"I was asked to create an identity for Daily Press, A Brooklyn-Based coffee Company. Aside from being lovely people to work with, they are very engaged in the community and have a lot of pride and mastery in what they do."

Matt Delbridge


Spartan, produced in the late 1930s, was Mergenthaler Linotype and ATF’s knockoff of the extremely popular Futura (Bauer). If you see Futura in a magazine or newspaper published in mid-century America, there’s a good chance it’s actually Spartan (or the other followers: Twentieth Century, Tempo, or Vogue). As is the case with many imitations, Spartan offered some things the original did not: such as a double-story alternate ‘a’ (shown in the Linotype specimen), special “Advertising Figures”, and unique “Classified” cuts (released later) for very small type. The originality of the Classified fonts could explain why they are the only styles available in digital form. For a digitization of Spartan that emulates a rough printed impression, check out Mark Simonson’s Metallophile.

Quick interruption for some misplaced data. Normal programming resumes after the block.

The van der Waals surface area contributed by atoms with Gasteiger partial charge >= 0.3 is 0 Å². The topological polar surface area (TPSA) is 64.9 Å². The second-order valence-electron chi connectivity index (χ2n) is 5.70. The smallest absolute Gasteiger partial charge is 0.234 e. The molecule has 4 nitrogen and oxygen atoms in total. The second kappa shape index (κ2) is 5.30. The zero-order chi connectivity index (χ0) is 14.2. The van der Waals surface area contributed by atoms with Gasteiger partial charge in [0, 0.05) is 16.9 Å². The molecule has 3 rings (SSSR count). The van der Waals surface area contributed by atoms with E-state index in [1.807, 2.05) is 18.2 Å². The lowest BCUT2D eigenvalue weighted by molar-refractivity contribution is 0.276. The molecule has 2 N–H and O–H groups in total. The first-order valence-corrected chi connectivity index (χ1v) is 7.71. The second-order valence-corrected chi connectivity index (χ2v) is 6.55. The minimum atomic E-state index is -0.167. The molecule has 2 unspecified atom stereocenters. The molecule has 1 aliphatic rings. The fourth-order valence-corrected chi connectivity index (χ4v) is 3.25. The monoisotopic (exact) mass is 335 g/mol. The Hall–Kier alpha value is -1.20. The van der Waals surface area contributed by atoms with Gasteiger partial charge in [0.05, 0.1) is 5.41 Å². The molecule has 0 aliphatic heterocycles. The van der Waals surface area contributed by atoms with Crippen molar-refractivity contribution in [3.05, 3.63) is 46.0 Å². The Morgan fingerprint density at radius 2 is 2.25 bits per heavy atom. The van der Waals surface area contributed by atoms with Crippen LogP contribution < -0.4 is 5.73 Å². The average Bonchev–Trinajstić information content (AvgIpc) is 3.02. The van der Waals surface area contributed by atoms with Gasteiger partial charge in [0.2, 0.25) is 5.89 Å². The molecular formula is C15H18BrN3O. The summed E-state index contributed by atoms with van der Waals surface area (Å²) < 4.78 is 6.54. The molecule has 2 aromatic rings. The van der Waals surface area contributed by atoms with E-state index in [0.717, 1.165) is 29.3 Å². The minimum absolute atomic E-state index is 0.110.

The images above are excerpts from the complete specimens found in The Silver Buckle Press Collection at the University of Wisconsin. Direct links: ATF specimen, Linotype specimen.


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